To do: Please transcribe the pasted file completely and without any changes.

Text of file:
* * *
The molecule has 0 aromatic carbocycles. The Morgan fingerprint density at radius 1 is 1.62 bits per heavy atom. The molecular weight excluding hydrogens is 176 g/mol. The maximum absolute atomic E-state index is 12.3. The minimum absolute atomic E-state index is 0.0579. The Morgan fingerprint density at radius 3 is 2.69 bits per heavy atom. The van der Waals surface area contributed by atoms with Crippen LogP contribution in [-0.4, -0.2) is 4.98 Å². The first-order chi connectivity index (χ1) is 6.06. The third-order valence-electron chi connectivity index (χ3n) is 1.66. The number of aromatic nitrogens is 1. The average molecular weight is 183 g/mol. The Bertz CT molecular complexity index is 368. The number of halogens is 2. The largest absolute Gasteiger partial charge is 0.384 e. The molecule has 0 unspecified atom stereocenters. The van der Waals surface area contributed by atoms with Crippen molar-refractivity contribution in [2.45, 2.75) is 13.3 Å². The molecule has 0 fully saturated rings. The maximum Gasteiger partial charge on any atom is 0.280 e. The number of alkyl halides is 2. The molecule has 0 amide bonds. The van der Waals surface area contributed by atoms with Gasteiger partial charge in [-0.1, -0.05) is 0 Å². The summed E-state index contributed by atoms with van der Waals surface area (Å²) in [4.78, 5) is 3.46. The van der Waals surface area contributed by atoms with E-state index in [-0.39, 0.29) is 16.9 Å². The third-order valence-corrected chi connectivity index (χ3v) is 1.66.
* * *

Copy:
The molecule has 0 aromatic carbocycles. The Morgan fingerprint density at radius 1 is 1.62 bits per heavy atom. The molecular weight excluding hydrogens is 176 g/mol. The maximum absolute atomic E-state index is 12.3. The minimum absolute atomic E-state index is 0.0579. The Morgan fingerprint density at radius 3 is 2.69 bits per heavy atom. The van der Waals surface area contributed by atoms with Crippen LogP contribution in [-0.4, -0.2) is 4.98 Å². The first-order chi connectivity index (χ1) is 6.06. The third-order valence-electron chi connectivity index (χ3n) is 1.66. The number of aromatic nitrogens is 1. The average molecular weight is 183 g/mol. The Bertz CT molecular complexity index is 368. The number of halogens is 2. The largest absolute Gasteiger partial charge is 0.384 e. The molecule has 0 unspecified atom stereocenters. The van der Waals surface area contributed by atoms with Crippen molar-refractivity contribution in [2.45, 2.75) is 13.3 Å². The molecule has 0 fully saturated rings. The maximum Gasteiger partial charge on any atom is 0.280 e. The number of alkyl halides is 2. The molecule has 0 amide bonds. The van der Waals surface area contributed by atoms with Gasteiger partial charge in [-0.1, -0.05) is 0 Å². The summed E-state index contributed by atoms with van der Waals surface area (Å²) in [4.78, 5) is 3.46. The van der Waals surface area contributed by atoms with E-state index in [-0.39, 0.29) is 16.9 Å². The third-order valence-corrected chi connectivity index (χ3v) is 1.66.